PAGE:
Sex and Romance Writing by Nancy Brophy
Sex sells. Visual sex truly sells. In the 1940’s and 50’s there were “Detective Magazines” with covers of women mainly in bondage poses. Women in distress stories, I assume, but certainly the covers appealed to an element of society, which conflicted with our Norman Rockwell view of America post-war.
I have never read one of the magazines, but probably would if one came available. Although, I have found a titillating cover frequently disappoints. Either the inside story is too raw or too sanitized, which may be a result of sex being written by men. Men and women need different stimuli.
Bodice rippers as they were known in the 70’s and 80’s also had interesting covers. Fabio made a career out of blowing hair and a rippled chest. The thing that always puzzled me was the woman with bodacious ta-tas barely contained, was faced away from the hero. Turn around, honey. Things will go better, I promise.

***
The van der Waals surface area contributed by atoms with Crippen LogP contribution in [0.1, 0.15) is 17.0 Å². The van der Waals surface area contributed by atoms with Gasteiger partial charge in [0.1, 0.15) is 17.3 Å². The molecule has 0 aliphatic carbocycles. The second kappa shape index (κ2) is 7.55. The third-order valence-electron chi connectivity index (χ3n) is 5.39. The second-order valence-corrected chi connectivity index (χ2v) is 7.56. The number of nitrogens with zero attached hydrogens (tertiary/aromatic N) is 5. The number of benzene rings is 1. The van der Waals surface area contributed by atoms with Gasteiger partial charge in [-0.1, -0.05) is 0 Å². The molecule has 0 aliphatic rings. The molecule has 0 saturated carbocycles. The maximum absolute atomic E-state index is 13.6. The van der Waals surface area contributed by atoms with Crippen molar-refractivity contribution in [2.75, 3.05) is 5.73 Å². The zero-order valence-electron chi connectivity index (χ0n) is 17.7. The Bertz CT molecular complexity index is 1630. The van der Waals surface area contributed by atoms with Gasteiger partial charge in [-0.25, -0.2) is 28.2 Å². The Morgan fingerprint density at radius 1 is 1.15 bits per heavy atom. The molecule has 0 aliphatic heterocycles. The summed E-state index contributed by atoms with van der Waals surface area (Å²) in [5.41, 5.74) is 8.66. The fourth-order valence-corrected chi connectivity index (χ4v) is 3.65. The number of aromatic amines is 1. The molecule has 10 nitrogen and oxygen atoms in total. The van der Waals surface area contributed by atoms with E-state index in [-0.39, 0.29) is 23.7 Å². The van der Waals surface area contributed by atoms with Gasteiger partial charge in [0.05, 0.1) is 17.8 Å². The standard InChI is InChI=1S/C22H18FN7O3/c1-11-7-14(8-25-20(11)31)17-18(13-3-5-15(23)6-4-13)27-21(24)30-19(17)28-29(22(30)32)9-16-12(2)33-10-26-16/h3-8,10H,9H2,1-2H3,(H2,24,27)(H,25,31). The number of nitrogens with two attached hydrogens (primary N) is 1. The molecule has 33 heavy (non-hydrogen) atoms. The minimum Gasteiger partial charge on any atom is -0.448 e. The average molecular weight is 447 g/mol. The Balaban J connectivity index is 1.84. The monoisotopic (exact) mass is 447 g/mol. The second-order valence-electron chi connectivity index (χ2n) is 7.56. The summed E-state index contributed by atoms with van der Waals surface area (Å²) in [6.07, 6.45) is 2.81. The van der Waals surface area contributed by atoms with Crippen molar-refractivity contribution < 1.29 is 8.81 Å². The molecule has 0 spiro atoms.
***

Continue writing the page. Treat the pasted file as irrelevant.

In both of these examples, the woman was usually an innocent victim, never the one in charge of her fate, while men were portrayed as crass, cruel and unknowable. Granted, there were other stories as well, but the overall image of the genre was that of sex-driven stories or porn for women, if you will.
The genre changed. Women are in charge of their destinies. Men have a point-of-view. And the sex is consensual and can be initiated by either party. Whoo-hoo. And many of us still choose books to read by the covers. Now we still see a lot of torsos – mainly hunky men. Sex still sells. Why? Each generation believes they invented sex.
We write to encompass the human experience, which includes both emotional love and physical love. Despite the fact many of us mock the insert-tab-a-into-slot-b approach, others will always see our genre as porn for women.
But as writers we must tap into the universal experience – the one that marked us for life. The one that happened before we were smooth and practiced, before we expected to be disappointed in love and before we learned not to risk everything on a spin of the wheel, the toss of dice or a boy’s smile and whispered promises.
The writers I like to read capture those moments of desperation. They convey the longing and insecurities we’ve all experienced. They bring back golden memories. But more importantly, they reconfirm everything I believe. That the bad get punished, that risks have payoffs, and in life there will be a happy ending.